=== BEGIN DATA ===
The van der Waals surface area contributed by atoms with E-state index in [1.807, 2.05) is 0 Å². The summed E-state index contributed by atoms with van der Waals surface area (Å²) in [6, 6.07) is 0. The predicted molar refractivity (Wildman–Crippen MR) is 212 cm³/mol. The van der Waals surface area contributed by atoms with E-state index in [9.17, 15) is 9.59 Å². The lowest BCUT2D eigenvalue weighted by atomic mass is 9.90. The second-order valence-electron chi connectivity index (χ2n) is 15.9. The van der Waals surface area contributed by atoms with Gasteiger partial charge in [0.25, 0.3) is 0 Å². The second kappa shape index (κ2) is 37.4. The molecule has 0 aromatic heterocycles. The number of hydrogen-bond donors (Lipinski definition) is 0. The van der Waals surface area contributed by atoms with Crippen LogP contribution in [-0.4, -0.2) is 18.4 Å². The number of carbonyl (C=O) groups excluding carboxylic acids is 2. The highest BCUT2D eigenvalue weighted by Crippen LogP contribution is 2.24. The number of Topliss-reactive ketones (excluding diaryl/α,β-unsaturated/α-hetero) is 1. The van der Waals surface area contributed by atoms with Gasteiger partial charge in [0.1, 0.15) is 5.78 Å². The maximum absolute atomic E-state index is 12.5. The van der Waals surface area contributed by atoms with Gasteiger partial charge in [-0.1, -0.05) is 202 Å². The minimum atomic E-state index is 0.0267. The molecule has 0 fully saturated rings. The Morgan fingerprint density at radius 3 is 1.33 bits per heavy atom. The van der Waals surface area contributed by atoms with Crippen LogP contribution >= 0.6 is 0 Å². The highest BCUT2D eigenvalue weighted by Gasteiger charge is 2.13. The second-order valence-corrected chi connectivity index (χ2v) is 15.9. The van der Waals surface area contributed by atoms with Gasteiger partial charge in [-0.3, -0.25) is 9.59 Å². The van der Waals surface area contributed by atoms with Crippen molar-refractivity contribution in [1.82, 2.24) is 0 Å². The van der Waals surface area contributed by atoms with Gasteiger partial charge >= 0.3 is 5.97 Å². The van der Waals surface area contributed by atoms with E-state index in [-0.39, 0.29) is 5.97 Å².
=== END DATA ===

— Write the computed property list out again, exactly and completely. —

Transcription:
The van der Waals surface area contributed by atoms with E-state index in [1.807, 2.05) is 0 Å². The summed E-state index contributed by atoms with van der Waals surface area (Å²) in [6, 6.07) is 0. The predicted molar refractivity (Wildman–Crippen MR) is 212 cm³/mol. The van der Waals surface area contributed by atoms with E-state index in [9.17, 15) is 9.59 Å². The lowest BCUT2D eigenvalue weighted by atomic mass is 9.90. The second-order valence-electron chi connectivity index (χ2n) is 15.9. The van der Waals surface area contributed by atoms with Gasteiger partial charge in [0.25, 0.3) is 0 Å². The second kappa shape index (κ2) is 37.4. The molecule has 0 aromatic heterocycles. The number of hydrogen-bond donors (Lipinski definition) is 0. The van der Waals surface area contributed by atoms with Crippen LogP contribution in [-0.4, -0.2) is 18.4 Å². The number of carbonyl (C=O) groups excluding carboxylic acids is 2. The highest BCUT2D eigenvalue weighted by Crippen LogP contribution is 2.24. The number of Topliss-reactive ketones (excluding diaryl/α,β-unsaturated/α-hetero) is 1. The van der Waals surface area contributed by atoms with Gasteiger partial charge in [0.1, 0.15) is 5.78 Å². The maximum absolute atomic E-state index is 12.5. The van der Waals surface area contributed by atoms with Gasteiger partial charge in [-0.1, -0.05) is 202 Å². The minimum atomic E-state index is 0.0267. The molecule has 0 fully saturated rings. The Morgan fingerprint density at radius 3 is 1.33 bits per heavy atom. The van der Waals surface area contributed by atoms with Crippen LogP contribution >= 0.6 is 0 Å². The highest BCUT2D eigenvalue weighted by Gasteiger charge is 2.13. The second-order valence-corrected chi connectivity index (χ2v) is 15.9. The van der Waals surface area contributed by atoms with Gasteiger partial charge in [-0.3, -0.25) is 9.59 Å². The van der Waals surface area contributed by atoms with Crippen molar-refractivity contribution in [1.82, 2.24) is 0 Å². The van der Waals surface area contributed by atoms with Gasteiger partial charge >= 0.3 is 5.97 Å². The van der Waals surface area contributed by atoms with E-state index in [-0.39, 0.29) is 5.97 Å².